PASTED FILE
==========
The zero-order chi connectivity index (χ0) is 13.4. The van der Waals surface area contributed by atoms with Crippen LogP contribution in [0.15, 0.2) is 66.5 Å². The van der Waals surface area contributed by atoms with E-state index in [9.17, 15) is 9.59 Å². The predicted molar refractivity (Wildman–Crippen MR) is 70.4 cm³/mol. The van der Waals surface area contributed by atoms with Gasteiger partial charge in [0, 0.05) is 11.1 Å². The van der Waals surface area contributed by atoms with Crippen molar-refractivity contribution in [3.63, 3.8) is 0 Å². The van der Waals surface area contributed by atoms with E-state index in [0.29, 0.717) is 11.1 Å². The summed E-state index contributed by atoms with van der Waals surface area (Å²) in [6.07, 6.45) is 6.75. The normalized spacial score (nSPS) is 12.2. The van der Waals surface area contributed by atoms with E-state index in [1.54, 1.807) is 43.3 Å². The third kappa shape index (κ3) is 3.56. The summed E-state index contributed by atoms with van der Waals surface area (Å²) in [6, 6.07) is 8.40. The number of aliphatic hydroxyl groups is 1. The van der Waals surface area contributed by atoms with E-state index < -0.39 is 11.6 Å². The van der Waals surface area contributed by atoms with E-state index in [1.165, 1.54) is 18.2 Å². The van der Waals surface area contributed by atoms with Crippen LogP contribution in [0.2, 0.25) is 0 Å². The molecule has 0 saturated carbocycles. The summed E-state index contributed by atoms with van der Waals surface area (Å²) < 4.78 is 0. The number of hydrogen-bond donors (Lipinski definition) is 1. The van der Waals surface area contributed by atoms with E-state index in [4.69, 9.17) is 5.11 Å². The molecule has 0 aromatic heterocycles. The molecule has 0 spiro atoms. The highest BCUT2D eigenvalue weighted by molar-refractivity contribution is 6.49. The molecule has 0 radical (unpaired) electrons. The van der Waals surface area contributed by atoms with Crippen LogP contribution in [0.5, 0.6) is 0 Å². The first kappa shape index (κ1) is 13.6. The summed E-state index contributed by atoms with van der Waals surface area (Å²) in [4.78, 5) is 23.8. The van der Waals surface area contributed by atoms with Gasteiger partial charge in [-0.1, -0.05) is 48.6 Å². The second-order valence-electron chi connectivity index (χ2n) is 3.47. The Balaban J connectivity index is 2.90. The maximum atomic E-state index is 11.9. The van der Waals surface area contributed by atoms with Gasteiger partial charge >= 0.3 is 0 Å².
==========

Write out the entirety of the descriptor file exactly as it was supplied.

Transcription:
The zero-order chi connectivity index (χ0) is 13.4. The van der Waals surface area contributed by atoms with Crippen LogP contribution in [0.15, 0.2) is 66.5 Å². The van der Waals surface area contributed by atoms with E-state index in [9.17, 15) is 9.59 Å². The predicted molar refractivity (Wildman–Crippen MR) is 70.4 cm³/mol. The van der Waals surface area contributed by atoms with Gasteiger partial charge in [0, 0.05) is 11.1 Å². The van der Waals surface area contributed by atoms with Crippen molar-refractivity contribution in [3.63, 3.8) is 0 Å². The van der Waals surface area contributed by atoms with E-state index in [0.29, 0.717) is 11.1 Å². The summed E-state index contributed by atoms with van der Waals surface area (Å²) in [6.07, 6.45) is 6.75. The normalized spacial score (nSPS) is 12.2. The van der Waals surface area contributed by atoms with E-state index in [1.54, 1.807) is 43.3 Å². The third kappa shape index (κ3) is 3.56. The summed E-state index contributed by atoms with van der Waals surface area (Å²) in [6, 6.07) is 8.40. The number of aliphatic hydroxyl groups is 1. The van der Waals surface area contributed by atoms with E-state index < -0.39 is 11.6 Å². The van der Waals surface area contributed by atoms with E-state index in [1.165, 1.54) is 18.2 Å². The van der Waals surface area contributed by atoms with Crippen LogP contribution in [0.2, 0.25) is 0 Å². The molecule has 0 saturated carbocycles. The summed E-state index contributed by atoms with van der Waals surface area (Å²) < 4.78 is 0. The number of hydrogen-bond donors (Lipinski definition) is 1. The van der Waals surface area contributed by atoms with E-state index in [4.69, 9.17) is 5.11 Å². The molecule has 0 aromatic heterocycles. The molecule has 0 spiro atoms. The highest BCUT2D eigenvalue weighted by molar-refractivity contribution is 6.49. The molecule has 0 radical (unpaired) electrons. The van der Waals surface area contributed by atoms with Crippen LogP contribution in [0.5, 0.6) is 0 Å². The first kappa shape index (κ1) is 13.6. The summed E-state index contributed by atoms with van der Waals surface area (Å²) in [4.78, 5) is 23.8. The van der Waals surface area contributed by atoms with Gasteiger partial charge in [-0.1, -0.05) is 48.6 Å². The second-order valence-electron chi connectivity index (χ2n) is 3.47. The Balaban J connectivity index is 2.90. The maximum atomic E-state index is 11.9. The van der Waals surface area contributed by atoms with Gasteiger partial charge >= 0.3 is 0 Å².